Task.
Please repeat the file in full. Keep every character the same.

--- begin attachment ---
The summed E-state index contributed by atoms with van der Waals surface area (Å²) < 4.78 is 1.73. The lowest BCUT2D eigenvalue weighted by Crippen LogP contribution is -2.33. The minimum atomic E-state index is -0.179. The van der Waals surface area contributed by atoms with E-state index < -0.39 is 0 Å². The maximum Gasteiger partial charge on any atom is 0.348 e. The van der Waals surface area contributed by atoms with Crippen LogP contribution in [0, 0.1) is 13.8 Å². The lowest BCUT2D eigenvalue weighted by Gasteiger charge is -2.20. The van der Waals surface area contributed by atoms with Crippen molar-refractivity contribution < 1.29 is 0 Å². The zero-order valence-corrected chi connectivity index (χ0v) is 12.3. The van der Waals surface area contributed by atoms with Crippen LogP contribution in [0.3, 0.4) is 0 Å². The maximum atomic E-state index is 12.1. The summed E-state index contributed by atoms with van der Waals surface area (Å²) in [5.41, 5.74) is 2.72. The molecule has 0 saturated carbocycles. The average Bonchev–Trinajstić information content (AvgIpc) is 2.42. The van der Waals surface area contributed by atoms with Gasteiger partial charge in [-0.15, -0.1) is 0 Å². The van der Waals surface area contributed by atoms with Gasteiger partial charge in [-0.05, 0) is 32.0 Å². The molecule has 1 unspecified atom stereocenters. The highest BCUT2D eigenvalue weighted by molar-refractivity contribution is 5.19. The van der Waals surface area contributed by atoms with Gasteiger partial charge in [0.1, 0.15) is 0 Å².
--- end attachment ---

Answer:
The summed E-state index contributed by atoms with van der Waals surface area (Å²) < 4.78 is 1.73. The lowest BCUT2D eigenvalue weighted by Crippen LogP contribution is -2.33. The minimum atomic E-state index is -0.179. The van der Waals surface area contributed by atoms with E-state index < -0.39 is 0 Å². The maximum Gasteiger partial charge on any atom is 0.348 e. The van der Waals surface area contributed by atoms with Crippen LogP contribution in [0, 0.1) is 13.8 Å². The lowest BCUT2D eigenvalue weighted by Gasteiger charge is -2.20. The van der Waals surface area contributed by atoms with Crippen molar-refractivity contribution < 1.29 is 0 Å². The zero-order valence-corrected chi connectivity index (χ0v) is 12.3. The van der Waals surface area contributed by atoms with Crippen LogP contribution in [0.3, 0.4) is 0 Å². The maximum atomic E-state index is 12.1. The summed E-state index contributed by atoms with van der Waals surface area (Å²) in [5.41, 5.74) is 2.72. The molecule has 0 saturated carbocycles. The average Bonchev–Trinajstić information content (AvgIpc) is 2.42. The van der Waals surface area contributed by atoms with Gasteiger partial charge in [-0.15, -0.1) is 0 Å². The van der Waals surface area contributed by atoms with Gasteiger partial charge in [-0.05, 0) is 32.0 Å². The molecule has 1 unspecified atom stereocenters. The highest BCUT2D eigenvalue weighted by molar-refractivity contribution is 5.19. The van der Waals surface area contributed by atoms with Gasteiger partial charge in [0.1, 0.15) is 0 Å².